John White: Derby is dynamic and very real
If you’re old enough to remember the name Skinny Minnie Miller, then you can picture my preconceptions relating to the sport of roller derby.
Gwen Miller, as she was formally known, was a rock star in the late ’70s in U.S. roller derby. She brought finesse, toughness, speed and humour to every match. Her smiling face adorned many magazines for the T-Birds in L.A. during the team’s heydey.
Back then, roller derby was more like professional wrestling, with set moves and storylines to enhance the already exciting athleticism on the bowl.
Skaters worked their wonder inside of a graded plywood-based oval, edged with padded guardrails. This helped maintain forward momentum and protected the skaters when they tumbled. They also wore football-style hip and tailbone padding as the many crashes and spills would otherwise take their toll physically.
It was great entertainment on Saturday mornings on Channel 8.
Fast forward to 2016, and Portland, Ore. I was working there as a media consultant, and my wife said: “Hey, there’s roller derby happening down the road in Eugene, we should check it out.”
I, of course, was envisioning a set-up spectacle like it was in 1977. I was pleasantly stunned with the new reality.
Instead of a sloped oval, the teams were on a gym floor. There was no railing, or curved bowl, just tape on the hardwood floor to outline the track. The only protection worn: helmets, elbow pads, knee pads and a mouth-guard. Yikes.
Instead of fake elbow blocks and exaggerated reactions to hits, the women used proper and legal techniques to block or dodge opponents. It’s much more athletic and brutal than the ’70s version.
I was impressed with the strategy, communication, ferocity and joy exhibited by the skaters. Despite the lopsided result, the teams respected each other.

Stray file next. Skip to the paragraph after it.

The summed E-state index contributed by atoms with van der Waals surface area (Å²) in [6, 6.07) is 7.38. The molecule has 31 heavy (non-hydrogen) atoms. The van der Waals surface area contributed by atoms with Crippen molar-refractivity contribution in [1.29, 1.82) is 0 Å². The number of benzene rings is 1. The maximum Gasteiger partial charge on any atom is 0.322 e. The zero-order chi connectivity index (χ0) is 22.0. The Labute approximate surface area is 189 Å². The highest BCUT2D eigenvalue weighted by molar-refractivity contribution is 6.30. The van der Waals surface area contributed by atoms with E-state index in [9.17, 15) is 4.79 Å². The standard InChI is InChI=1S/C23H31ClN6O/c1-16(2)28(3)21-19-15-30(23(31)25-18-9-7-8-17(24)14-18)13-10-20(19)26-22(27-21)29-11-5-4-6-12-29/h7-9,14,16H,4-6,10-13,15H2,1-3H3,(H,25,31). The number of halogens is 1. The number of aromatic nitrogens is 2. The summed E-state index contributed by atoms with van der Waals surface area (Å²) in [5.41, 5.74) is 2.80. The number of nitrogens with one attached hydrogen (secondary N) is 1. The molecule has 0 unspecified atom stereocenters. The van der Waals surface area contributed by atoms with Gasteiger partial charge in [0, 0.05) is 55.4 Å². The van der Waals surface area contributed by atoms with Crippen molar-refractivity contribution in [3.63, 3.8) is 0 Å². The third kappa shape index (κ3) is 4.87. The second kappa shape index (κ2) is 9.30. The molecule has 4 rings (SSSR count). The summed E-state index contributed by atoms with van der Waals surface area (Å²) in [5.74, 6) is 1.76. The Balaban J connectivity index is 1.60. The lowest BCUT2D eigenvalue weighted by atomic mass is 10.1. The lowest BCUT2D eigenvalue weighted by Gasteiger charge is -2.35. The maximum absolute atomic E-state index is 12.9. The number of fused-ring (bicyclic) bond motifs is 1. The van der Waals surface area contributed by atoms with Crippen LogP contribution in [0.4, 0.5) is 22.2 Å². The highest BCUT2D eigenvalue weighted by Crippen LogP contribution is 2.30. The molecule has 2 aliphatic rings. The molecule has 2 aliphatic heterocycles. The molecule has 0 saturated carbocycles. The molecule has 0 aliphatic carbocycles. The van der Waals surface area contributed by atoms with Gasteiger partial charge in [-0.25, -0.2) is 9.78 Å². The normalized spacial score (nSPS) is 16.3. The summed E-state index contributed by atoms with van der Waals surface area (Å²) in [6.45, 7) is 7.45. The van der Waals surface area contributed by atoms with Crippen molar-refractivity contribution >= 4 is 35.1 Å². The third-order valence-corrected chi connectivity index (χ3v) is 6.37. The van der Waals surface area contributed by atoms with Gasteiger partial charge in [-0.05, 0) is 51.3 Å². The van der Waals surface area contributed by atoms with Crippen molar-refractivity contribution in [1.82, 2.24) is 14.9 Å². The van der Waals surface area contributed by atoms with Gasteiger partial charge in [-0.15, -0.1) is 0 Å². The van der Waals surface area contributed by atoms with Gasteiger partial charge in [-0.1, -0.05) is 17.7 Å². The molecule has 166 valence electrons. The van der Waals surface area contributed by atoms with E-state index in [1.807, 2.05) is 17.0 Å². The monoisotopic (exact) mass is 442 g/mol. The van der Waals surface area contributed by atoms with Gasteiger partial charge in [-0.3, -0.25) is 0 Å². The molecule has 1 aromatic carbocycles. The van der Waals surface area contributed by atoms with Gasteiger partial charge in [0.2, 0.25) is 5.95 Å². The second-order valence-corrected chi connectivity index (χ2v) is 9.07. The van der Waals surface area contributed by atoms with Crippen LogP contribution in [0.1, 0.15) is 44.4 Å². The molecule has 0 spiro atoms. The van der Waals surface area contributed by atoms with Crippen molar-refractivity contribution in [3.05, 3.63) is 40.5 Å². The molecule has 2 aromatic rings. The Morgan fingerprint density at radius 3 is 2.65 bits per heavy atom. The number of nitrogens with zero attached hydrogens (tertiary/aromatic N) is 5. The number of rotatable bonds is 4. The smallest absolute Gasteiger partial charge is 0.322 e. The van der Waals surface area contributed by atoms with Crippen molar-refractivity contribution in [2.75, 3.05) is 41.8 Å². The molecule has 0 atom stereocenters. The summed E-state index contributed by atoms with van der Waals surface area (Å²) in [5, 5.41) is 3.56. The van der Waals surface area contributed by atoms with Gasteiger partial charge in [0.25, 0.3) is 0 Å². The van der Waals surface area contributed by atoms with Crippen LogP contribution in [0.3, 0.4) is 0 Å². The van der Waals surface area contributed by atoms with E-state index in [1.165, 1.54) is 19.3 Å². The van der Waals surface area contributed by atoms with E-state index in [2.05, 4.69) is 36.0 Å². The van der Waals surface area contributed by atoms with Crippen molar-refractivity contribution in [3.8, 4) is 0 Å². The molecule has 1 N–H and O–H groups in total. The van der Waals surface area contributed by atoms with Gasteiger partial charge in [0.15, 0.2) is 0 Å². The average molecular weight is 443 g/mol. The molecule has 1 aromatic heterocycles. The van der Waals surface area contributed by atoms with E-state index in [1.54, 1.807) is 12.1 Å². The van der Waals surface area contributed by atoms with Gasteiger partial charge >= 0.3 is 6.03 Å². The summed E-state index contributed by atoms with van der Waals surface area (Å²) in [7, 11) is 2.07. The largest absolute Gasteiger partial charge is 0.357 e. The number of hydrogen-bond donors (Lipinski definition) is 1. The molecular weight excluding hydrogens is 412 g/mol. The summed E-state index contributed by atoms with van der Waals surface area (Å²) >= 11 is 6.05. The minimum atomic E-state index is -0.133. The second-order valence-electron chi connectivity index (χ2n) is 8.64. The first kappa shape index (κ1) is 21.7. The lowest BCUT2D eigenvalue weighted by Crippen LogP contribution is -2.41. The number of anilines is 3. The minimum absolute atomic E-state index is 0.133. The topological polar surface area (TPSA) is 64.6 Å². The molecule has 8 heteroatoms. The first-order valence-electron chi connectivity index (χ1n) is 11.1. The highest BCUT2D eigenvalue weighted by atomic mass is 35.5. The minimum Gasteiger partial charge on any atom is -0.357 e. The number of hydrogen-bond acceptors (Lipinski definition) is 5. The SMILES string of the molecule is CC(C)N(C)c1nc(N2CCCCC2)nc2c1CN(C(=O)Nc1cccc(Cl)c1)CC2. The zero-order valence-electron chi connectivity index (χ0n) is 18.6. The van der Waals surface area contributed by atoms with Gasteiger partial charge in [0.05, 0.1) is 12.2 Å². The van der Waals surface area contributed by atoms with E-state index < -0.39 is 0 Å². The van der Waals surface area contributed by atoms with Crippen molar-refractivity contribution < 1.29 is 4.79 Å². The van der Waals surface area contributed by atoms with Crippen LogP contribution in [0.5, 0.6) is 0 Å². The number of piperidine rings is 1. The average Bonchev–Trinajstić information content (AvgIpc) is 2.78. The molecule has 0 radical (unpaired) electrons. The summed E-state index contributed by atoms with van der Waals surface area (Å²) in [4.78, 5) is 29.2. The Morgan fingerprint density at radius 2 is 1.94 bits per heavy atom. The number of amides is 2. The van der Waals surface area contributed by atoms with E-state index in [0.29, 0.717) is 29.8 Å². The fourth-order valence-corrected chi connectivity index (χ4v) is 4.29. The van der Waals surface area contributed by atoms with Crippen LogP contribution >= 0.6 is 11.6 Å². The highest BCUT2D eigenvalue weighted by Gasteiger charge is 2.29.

So, when I heard there was a match scheduled for Castlegar last weekend, I jumped at the chance to shoot photos for the paper and website.
I had to understand the action and key players to capture the energy of the match. I quickly realized the jammer is like a running back in football — needing strength, speed, agility and the sixth sense of knowing where a hole will open in the scrum. They may look unassuming in their uniforms and face paint, but when they get rolling, look out.
Yes, they often managed to juke their way around defenders and skate clear of the pack to score points, but often their path was blocked by steely defenders. Man, did they take some vicious hits. That’s not to mention the blockers in the scrums, doing the unsung heavy lifting to clear the way.
It’s exhilarating to witness, especially right on the floor. It was pure: athletic, strategic, joyful. One of the opposition jammers had a smile on her face every time she rounded the track, despite taking many hits and spills.
It wrapped with a group photo, with players from both teams arm in arm. The score was somewhat secondary to the shared experience. That was the most compelling aspect for me.
“That was very cool.”